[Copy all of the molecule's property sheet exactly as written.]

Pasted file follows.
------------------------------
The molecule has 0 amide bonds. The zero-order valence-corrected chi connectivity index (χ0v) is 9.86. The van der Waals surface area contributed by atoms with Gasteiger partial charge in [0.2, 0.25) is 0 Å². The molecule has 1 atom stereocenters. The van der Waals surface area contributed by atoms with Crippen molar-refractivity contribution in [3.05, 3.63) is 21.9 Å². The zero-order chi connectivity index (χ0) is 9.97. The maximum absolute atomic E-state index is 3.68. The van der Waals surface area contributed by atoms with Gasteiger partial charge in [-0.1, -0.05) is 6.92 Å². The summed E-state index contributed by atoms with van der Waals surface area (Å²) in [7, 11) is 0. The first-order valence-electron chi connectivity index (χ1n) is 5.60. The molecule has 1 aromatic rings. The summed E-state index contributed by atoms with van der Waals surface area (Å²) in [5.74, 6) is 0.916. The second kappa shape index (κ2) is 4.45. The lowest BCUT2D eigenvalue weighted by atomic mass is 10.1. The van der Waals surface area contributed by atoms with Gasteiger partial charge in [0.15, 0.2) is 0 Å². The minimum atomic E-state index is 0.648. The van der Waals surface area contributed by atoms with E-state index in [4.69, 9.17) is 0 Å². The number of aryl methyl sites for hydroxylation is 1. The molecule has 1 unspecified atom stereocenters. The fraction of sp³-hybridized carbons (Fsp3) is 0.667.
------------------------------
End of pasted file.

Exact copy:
The molecule has 0 amide bonds. The zero-order valence-corrected chi connectivity index (χ0v) is 9.86. The van der Waals surface area contributed by atoms with Gasteiger partial charge in [0.2, 0.25) is 0 Å². The molecule has 1 atom stereocenters. The van der Waals surface area contributed by atoms with Crippen molar-refractivity contribution in [3.05, 3.63) is 21.9 Å². The zero-order chi connectivity index (χ0) is 9.97. The maximum absolute atomic E-state index is 3.68. The van der Waals surface area contributed by atoms with Gasteiger partial charge in [-0.1, -0.05) is 6.92 Å². The summed E-state index contributed by atoms with van der Waals surface area (Å²) in [7, 11) is 0. The first-order valence-electron chi connectivity index (χ1n) is 5.60. The molecule has 1 aromatic rings. The summed E-state index contributed by atoms with van der Waals surface area (Å²) in [5.74, 6) is 0.916. The second kappa shape index (κ2) is 4.45. The lowest BCUT2D eigenvalue weighted by atomic mass is 10.1. The van der Waals surface area contributed by atoms with Gasteiger partial charge in [0.15, 0.2) is 0 Å². The minimum atomic E-state index is 0.648. The van der Waals surface area contributed by atoms with E-state index in [4.69, 9.17) is 0 Å². The number of aryl methyl sites for hydroxylation is 1. The molecule has 1 unspecified atom stereocenters. The fraction of sp³-hybridized carbons (Fsp3) is 0.667.